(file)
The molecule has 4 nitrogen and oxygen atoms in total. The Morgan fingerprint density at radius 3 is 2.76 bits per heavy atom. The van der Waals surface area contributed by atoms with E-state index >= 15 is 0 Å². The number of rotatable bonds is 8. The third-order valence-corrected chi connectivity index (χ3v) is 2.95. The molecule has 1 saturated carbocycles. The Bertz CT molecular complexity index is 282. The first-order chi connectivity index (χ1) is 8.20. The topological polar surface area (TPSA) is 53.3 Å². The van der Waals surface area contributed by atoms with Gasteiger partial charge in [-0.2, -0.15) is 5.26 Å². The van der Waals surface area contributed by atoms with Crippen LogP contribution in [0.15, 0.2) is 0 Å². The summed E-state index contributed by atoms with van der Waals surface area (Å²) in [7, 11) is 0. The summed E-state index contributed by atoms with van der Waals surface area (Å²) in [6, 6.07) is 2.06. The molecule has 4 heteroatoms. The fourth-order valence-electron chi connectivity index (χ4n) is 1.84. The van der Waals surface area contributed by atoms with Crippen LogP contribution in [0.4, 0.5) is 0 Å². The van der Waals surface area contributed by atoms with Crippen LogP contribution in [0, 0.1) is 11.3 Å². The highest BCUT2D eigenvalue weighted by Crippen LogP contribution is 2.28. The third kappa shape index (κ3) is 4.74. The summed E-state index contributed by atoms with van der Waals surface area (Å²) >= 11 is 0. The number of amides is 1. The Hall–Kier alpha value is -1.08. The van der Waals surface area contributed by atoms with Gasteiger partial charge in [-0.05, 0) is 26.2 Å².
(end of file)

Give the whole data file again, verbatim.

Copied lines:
The molecule has 4 nitrogen and oxygen atoms in total. The Morgan fingerprint density at radius 3 is 2.76 bits per heavy atom. The van der Waals surface area contributed by atoms with E-state index >= 15 is 0 Å². The number of rotatable bonds is 8. The third-order valence-corrected chi connectivity index (χ3v) is 2.95. The molecule has 1 saturated carbocycles. The Bertz CT molecular complexity index is 282. The first-order chi connectivity index (χ1) is 8.20. The topological polar surface area (TPSA) is 53.3 Å². The van der Waals surface area contributed by atoms with Gasteiger partial charge in [-0.2, -0.15) is 5.26 Å². The van der Waals surface area contributed by atoms with Crippen LogP contribution in [0.15, 0.2) is 0 Å². The summed E-state index contributed by atoms with van der Waals surface area (Å²) in [7, 11) is 0. The summed E-state index contributed by atoms with van der Waals surface area (Å²) in [6, 6.07) is 2.06. The molecule has 4 heteroatoms. The fourth-order valence-electron chi connectivity index (χ4n) is 1.84. The van der Waals surface area contributed by atoms with Crippen LogP contribution in [0.4, 0.5) is 0 Å². The van der Waals surface area contributed by atoms with Crippen LogP contribution in [0, 0.1) is 11.3 Å². The highest BCUT2D eigenvalue weighted by Crippen LogP contribution is 2.28. The third kappa shape index (κ3) is 4.74. The summed E-state index contributed by atoms with van der Waals surface area (Å²) >= 11 is 0. The number of amides is 1. The Hall–Kier alpha value is -1.08. The van der Waals surface area contributed by atoms with Gasteiger partial charge in [-0.05, 0) is 26.2 Å².